[ ED NOTE: By the way, all of this and more is available at Scary’s blog, Scary Fundamentalist. Check it out… ]
A Mohawk woman (Davis) is alleging that border security guards killed her unborn baby by stressing her out during a routine search of her vehicle at the border. The case almost certainly hinges on the two things that Human Rights Tribunals consider as evidence – statistics and feelings – that the rest of us (including real courts), don’t care much about.
Statistics: After thumbing her nose at the Bible, Davis was sworn in by wampum and eagle feather. She claims that Mohawks are stopped and searched at border crossings much more often than white people. Well, she’s probably right. But two can play the statistical profiling game: Can we present the statistics on cigarette smuggling by Mohawks as opposed to the rest of the population?
Feelings: She claimed she was told to park in an area reserved for x-ray scanning of vehicles that had warning signs for radiation. Since there is no possibility of any residual radiation from x-rays (radiation can only be generated by the x-ray source, which is well shielded when not in use), the stress that she claims is entirely a result of her own feelings. But, I guess in a human rightsy sort of way, one’s feelings is another’s problem. At least when the “other” has enough money to cough up a hefty “remedy”.
During the search, Davis did not appear stressed – she was voluntarily combative, accusing the CBSA agents of trespassing on land stolen from her people. She called in the native elders, who arrived to a predictably hostile reception from the CBSA guards. Hell, if a driver stopped by a cop on the roadside called in a bunch of his buddies, I could understand the officer getting uptight. Sounds like the CBSA officials could haul the Mohawks before the CHRT for stress.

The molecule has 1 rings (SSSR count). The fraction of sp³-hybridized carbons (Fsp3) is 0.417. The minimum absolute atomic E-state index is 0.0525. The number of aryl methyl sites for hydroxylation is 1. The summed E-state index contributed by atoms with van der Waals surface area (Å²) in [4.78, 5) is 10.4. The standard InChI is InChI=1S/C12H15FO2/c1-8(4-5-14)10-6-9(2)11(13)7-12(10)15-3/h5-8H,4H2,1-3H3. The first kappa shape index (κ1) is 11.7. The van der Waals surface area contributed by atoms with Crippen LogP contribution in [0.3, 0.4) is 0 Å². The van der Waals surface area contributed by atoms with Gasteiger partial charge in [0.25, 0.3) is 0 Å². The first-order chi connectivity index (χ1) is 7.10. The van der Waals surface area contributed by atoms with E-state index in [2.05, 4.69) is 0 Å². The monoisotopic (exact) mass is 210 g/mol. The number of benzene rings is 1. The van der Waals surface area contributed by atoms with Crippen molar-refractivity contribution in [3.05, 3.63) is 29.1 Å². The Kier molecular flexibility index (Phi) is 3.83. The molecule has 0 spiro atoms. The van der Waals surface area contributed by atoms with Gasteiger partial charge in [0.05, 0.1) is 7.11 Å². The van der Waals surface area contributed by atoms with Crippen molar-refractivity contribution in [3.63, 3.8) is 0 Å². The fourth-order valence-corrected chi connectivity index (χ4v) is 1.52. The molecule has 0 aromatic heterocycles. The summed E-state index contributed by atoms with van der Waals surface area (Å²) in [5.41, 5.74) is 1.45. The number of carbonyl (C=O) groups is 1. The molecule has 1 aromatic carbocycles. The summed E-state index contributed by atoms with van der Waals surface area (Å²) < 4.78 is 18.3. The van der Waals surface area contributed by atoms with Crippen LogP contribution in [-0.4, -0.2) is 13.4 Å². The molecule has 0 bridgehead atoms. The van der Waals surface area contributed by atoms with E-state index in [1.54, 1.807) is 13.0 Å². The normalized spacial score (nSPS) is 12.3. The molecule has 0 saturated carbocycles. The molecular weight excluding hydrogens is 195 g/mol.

Finally, Davis claimed afterwards that she had paranoid delusions about the CBSA tapping her phone and watching her. I mean, what kind of society are we living in when paranoia is grounds for a shakedown?
At least the Tribunal isn’t falling for the (Oral Tradition) = (Documented Evidence) BS that the SCoC bought hook, line and sinker. The tribunal chair didn’t like it that she didn’t have any documented evidence that the miscarriage was caused by radiation, as she alleged:
She said she filed medical documentation to support her claims, but could not produce them for the tribunal on its first day. Tribunal chairperson Rejean Belanger allowed Davis to use Monday evening to get the documents in order with the assistance of other legal counsel present at the tribunal… Belanger warned Davis about her lack of organization before he cut Monday’s session short to allow her more time.
I wonder how much the taxpayer is paying to fund the legal bills of both sides of this case.
UPDATE: Read more developments here. I had originally been led to believe by the first article that the loss of Davis’s baby (fetus, whatever) was due to a miscarriage. That’s not quite the case…